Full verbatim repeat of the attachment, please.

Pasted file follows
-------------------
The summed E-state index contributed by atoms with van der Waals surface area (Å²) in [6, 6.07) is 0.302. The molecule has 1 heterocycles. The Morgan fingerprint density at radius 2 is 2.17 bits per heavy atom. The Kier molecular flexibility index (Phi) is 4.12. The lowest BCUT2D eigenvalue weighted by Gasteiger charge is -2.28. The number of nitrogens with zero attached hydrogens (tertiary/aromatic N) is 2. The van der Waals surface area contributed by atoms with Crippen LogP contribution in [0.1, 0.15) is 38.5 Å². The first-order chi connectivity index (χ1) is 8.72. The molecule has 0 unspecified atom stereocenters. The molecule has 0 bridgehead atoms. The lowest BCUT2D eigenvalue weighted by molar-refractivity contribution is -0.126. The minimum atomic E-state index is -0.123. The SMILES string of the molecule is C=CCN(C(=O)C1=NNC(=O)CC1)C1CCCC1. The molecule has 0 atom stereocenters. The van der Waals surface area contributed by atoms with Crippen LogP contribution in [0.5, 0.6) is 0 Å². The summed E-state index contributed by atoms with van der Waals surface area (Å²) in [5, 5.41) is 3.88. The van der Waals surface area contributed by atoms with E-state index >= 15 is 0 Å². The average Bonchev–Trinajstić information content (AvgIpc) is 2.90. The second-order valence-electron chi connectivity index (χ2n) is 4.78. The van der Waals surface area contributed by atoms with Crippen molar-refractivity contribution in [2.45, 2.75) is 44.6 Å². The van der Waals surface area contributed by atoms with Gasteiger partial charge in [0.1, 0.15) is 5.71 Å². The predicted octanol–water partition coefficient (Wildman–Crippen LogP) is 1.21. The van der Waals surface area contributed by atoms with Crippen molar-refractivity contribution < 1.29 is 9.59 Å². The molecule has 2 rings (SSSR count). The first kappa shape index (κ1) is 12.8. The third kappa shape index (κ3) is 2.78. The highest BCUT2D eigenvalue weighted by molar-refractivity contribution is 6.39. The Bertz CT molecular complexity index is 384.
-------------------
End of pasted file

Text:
The summed E-state index contributed by atoms with van der Waals surface area (Å²) in [6, 6.07) is 0.302. The molecule has 1 heterocycles. The Morgan fingerprint density at radius 2 is 2.17 bits per heavy atom. The Kier molecular flexibility index (Phi) is 4.12. The lowest BCUT2D eigenvalue weighted by Gasteiger charge is -2.28. The number of nitrogens with zero attached hydrogens (tertiary/aromatic N) is 2. The van der Waals surface area contributed by atoms with Crippen LogP contribution in [0.1, 0.15) is 38.5 Å². The first-order chi connectivity index (χ1) is 8.72. The molecule has 0 unspecified atom stereocenters. The molecule has 0 bridgehead atoms. The lowest BCUT2D eigenvalue weighted by molar-refractivity contribution is -0.126. The minimum atomic E-state index is -0.123. The SMILES string of the molecule is C=CCN(C(=O)C1=NNC(=O)CC1)C1CCCC1. The molecule has 0 atom stereocenters. The van der Waals surface area contributed by atoms with Crippen LogP contribution in [0.5, 0.6) is 0 Å². The summed E-state index contributed by atoms with van der Waals surface area (Å²) in [5, 5.41) is 3.88. The van der Waals surface area contributed by atoms with E-state index >= 15 is 0 Å². The average Bonchev–Trinajstić information content (AvgIpc) is 2.90. The second-order valence-electron chi connectivity index (χ2n) is 4.78. The van der Waals surface area contributed by atoms with Crippen molar-refractivity contribution in [2.45, 2.75) is 44.6 Å². The van der Waals surface area contributed by atoms with Gasteiger partial charge in [0.1, 0.15) is 5.71 Å². The predicted octanol–water partition coefficient (Wildman–Crippen LogP) is 1.21. The van der Waals surface area contributed by atoms with Crippen molar-refractivity contribution < 1.29 is 9.59 Å². The molecule has 2 rings (SSSR count). The first kappa shape index (κ1) is 12.8. The third kappa shape index (κ3) is 2.78. The highest BCUT2D eigenvalue weighted by molar-refractivity contribution is 6.39. The Bertz CT molecular complexity index is 384.